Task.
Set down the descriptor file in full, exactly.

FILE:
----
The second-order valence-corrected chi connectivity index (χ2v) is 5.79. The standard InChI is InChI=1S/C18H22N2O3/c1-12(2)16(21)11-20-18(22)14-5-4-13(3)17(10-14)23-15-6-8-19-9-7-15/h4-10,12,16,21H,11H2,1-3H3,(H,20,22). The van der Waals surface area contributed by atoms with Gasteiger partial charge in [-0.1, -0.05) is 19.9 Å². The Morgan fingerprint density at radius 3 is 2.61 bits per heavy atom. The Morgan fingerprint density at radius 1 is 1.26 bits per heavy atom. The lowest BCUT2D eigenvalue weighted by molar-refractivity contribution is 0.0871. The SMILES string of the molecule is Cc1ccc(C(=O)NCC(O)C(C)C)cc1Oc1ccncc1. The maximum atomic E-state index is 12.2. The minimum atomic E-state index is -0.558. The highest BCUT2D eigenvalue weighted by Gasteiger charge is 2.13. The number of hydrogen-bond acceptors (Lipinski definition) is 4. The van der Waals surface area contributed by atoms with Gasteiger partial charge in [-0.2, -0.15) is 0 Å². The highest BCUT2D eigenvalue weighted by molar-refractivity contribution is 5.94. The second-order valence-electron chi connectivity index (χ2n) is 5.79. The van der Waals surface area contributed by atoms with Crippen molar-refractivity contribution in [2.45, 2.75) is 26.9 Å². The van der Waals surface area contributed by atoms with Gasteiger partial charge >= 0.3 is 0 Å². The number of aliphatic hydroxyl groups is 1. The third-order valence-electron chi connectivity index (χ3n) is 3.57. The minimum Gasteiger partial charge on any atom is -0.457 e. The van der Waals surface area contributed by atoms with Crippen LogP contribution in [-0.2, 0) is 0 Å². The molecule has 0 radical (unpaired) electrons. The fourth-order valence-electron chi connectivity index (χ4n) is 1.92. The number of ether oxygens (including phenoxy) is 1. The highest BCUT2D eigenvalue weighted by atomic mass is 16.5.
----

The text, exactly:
The second-order valence-corrected chi connectivity index (χ2v) is 5.79. The standard InChI is InChI=1S/C18H22N2O3/c1-12(2)16(21)11-20-18(22)14-5-4-13(3)17(10-14)23-15-6-8-19-9-7-15/h4-10,12,16,21H,11H2,1-3H3,(H,20,22). The van der Waals surface area contributed by atoms with Gasteiger partial charge in [-0.1, -0.05) is 19.9 Å². The Morgan fingerprint density at radius 3 is 2.61 bits per heavy atom. The Morgan fingerprint density at radius 1 is 1.26 bits per heavy atom. The lowest BCUT2D eigenvalue weighted by molar-refractivity contribution is 0.0871. The SMILES string of the molecule is Cc1ccc(C(=O)NCC(O)C(C)C)cc1Oc1ccncc1. The maximum atomic E-state index is 12.2. The minimum atomic E-state index is -0.558. The highest BCUT2D eigenvalue weighted by Gasteiger charge is 2.13. The number of hydrogen-bond acceptors (Lipinski definition) is 4. The van der Waals surface area contributed by atoms with Gasteiger partial charge in [-0.2, -0.15) is 0 Å². The highest BCUT2D eigenvalue weighted by molar-refractivity contribution is 5.94. The second-order valence-electron chi connectivity index (χ2n) is 5.79. The van der Waals surface area contributed by atoms with Crippen molar-refractivity contribution in [2.45, 2.75) is 26.9 Å². The van der Waals surface area contributed by atoms with Gasteiger partial charge >= 0.3 is 0 Å². The number of aliphatic hydroxyl groups is 1. The third-order valence-electron chi connectivity index (χ3n) is 3.57. The minimum Gasteiger partial charge on any atom is -0.457 e. The van der Waals surface area contributed by atoms with Crippen LogP contribution in [-0.2, 0) is 0 Å². The molecule has 0 radical (unpaired) electrons. The fourth-order valence-electron chi connectivity index (χ4n) is 1.92. The number of ether oxygens (including phenoxy) is 1. The highest BCUT2D eigenvalue weighted by atomic mass is 16.5.